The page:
Whoot. The plane arrived today. I unpacked it and started the inspection. I only found one surprise which is a good thing. Now all I need is for the IBC blade to arrive and I will be ready to “get er done”.
I picked up some brass sheet and rod yesterday, so I can also begin the process of creating a new lever to adjust the mouth. Thanks again Mads!!!!
So here are some photos.
Things to look out for in this photo. If you look at the depth adjustment knob, you can see that two much of it is exposed. This indicates the blade has been ground way down and this case needs to be replaced. The other thing you can see is that the front knob is missing the lever used to adjust the mouth of the plane and the knob is cracked.
In this view, you can see the cracked knob, the blade that is too short and missing adjustment lever. The depth adjustment of the plane and lever cap look real good. The rear tote is also solid and in good shape. There is some Jappanning loss but no real rust.
As you can see from this photo the back of the mouth is out of square and looks like it may have been filed at some point. This was something I did not pickup from the ebay photos when I was inspecting it for purchase. I’m pretty sure this will not affect the performance of the plane.
You can see that I will need to use epoxy to fill the gap in the knob when I repair it. The break is not clean enough for glue alone.
Note the washer, that was under the frog. I am guessing it was an attempt to prevent the knob from breaking. When I got the brass stock, I also got a large brass washer to use in the interim. You can see it in some of the later photos.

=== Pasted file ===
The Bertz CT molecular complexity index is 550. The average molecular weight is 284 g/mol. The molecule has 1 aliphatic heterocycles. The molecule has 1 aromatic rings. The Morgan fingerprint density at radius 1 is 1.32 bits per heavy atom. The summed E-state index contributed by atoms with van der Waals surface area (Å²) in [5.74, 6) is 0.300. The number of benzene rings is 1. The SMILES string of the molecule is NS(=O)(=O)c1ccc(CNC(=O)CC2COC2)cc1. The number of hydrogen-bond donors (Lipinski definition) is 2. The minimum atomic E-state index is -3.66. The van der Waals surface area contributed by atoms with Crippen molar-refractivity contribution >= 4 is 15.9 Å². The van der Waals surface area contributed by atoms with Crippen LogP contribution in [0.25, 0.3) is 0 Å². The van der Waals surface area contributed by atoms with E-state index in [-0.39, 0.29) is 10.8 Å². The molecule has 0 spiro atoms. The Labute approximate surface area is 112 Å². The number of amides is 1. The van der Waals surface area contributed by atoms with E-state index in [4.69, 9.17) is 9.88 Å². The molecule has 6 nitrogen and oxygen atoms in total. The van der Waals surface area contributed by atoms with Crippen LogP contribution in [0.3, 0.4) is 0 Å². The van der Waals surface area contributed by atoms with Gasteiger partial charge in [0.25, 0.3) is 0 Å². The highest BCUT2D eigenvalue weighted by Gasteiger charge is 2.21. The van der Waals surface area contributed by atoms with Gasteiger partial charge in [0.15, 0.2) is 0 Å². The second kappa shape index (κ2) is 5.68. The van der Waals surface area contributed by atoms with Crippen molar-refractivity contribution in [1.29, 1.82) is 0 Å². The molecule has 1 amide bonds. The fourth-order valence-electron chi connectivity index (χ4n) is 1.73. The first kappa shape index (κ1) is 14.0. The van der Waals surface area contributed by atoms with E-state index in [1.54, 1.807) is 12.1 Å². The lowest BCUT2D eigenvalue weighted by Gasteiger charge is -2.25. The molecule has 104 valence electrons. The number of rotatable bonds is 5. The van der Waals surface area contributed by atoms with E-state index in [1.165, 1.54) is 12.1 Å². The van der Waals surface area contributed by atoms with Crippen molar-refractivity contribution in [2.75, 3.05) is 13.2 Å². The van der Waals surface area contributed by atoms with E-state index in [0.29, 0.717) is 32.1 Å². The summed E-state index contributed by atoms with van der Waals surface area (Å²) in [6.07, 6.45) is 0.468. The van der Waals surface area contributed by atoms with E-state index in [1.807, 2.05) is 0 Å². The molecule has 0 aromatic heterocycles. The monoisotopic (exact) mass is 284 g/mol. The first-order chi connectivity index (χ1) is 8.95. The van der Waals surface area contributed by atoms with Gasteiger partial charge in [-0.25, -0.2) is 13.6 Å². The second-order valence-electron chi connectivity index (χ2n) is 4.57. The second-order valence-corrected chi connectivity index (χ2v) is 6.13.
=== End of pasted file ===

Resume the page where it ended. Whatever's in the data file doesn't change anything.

Note that the casting appears to be heavier on the LN plane, the blade is much more substantial, and there are two screws on the tote. Also it is clear that there is no way an LN adjuster could be used to replace the original one in the Stanley.
Note the differences in usable blade lenght and also the dreaded thickness difference. (reference to the thickness debate that was going on in the handplane threads for a while). The LN blade is much thicker than the original blade. The shortness is best seen by comparing the distance between the edge of the blade and the hole where the cap screw goes on the blade.
In this photo you can see the differences in blade adjustment mechanics. LN has a single slot on the blade that mates with the knob. The Stanley has a mechanizm simiar to the ones used on block planes. A standard LN blade will not work as a replacement.
Note how beefy the adjustment lever is on the LN plane.
There you have it. The next step is for me to make the adjuster and repair the knob. Hopefully it will not take woodcraft too long to ship the blade.
-- We must guard our enthusiasm as we would our life - James Krenov